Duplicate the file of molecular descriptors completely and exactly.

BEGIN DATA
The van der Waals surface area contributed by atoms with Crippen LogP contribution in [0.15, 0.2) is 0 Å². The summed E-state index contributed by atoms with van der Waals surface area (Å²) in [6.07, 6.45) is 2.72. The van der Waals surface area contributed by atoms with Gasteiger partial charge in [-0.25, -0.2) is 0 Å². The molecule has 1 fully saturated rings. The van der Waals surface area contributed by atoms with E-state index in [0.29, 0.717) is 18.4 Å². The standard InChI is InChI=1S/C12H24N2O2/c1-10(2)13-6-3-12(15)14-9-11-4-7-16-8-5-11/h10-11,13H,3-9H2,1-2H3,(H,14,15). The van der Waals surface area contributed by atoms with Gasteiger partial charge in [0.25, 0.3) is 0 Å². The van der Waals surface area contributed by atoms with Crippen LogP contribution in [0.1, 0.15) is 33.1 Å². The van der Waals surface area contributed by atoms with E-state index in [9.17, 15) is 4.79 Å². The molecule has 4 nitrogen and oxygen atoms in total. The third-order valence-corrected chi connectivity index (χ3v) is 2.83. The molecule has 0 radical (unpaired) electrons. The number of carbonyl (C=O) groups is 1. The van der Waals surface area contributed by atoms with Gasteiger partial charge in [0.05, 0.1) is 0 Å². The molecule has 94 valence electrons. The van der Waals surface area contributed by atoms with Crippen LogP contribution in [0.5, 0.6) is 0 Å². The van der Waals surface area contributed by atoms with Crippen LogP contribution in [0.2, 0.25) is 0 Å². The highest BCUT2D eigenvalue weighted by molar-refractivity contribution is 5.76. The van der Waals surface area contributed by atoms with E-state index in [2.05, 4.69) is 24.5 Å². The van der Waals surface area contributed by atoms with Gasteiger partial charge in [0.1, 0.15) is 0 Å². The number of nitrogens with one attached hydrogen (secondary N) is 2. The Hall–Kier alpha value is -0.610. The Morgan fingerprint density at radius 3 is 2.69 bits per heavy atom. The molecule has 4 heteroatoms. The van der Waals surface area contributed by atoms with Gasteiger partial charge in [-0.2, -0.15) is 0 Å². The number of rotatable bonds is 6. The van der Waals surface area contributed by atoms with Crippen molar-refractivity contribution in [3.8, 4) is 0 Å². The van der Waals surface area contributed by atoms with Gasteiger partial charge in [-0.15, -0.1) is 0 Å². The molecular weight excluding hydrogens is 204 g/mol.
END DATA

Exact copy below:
The van der Waals surface area contributed by atoms with Crippen LogP contribution in [0.15, 0.2) is 0 Å². The summed E-state index contributed by atoms with van der Waals surface area (Å²) in [6.07, 6.45) is 2.72. The van der Waals surface area contributed by atoms with Gasteiger partial charge in [-0.25, -0.2) is 0 Å². The molecule has 1 fully saturated rings. The van der Waals surface area contributed by atoms with E-state index in [0.29, 0.717) is 18.4 Å². The standard InChI is InChI=1S/C12H24N2O2/c1-10(2)13-6-3-12(15)14-9-11-4-7-16-8-5-11/h10-11,13H,3-9H2,1-2H3,(H,14,15). The van der Waals surface area contributed by atoms with Gasteiger partial charge in [0.25, 0.3) is 0 Å². The van der Waals surface area contributed by atoms with Crippen LogP contribution in [0.1, 0.15) is 33.1 Å². The van der Waals surface area contributed by atoms with E-state index in [9.17, 15) is 4.79 Å². The molecule has 4 nitrogen and oxygen atoms in total. The third-order valence-corrected chi connectivity index (χ3v) is 2.83. The molecule has 0 radical (unpaired) electrons. The number of carbonyl (C=O) groups is 1. The van der Waals surface area contributed by atoms with Gasteiger partial charge in [0.05, 0.1) is 0 Å². The molecule has 94 valence electrons. The van der Waals surface area contributed by atoms with Crippen LogP contribution in [0.5, 0.6) is 0 Å². The van der Waals surface area contributed by atoms with Crippen LogP contribution in [0.2, 0.25) is 0 Å². The highest BCUT2D eigenvalue weighted by molar-refractivity contribution is 5.76. The van der Waals surface area contributed by atoms with E-state index in [2.05, 4.69) is 24.5 Å². The van der Waals surface area contributed by atoms with Gasteiger partial charge in [0.1, 0.15) is 0 Å². The number of nitrogens with one attached hydrogen (secondary N) is 2. The Hall–Kier alpha value is -0.610. The Morgan fingerprint density at radius 3 is 2.69 bits per heavy atom. The molecule has 4 heteroatoms. The van der Waals surface area contributed by atoms with Gasteiger partial charge in [-0.2, -0.15) is 0 Å². The number of rotatable bonds is 6. The van der Waals surface area contributed by atoms with Crippen molar-refractivity contribution in [3.8, 4) is 0 Å². The van der Waals surface area contributed by atoms with Gasteiger partial charge in [-0.15, -0.1) is 0 Å². The molecular weight excluding hydrogens is 204 g/mol.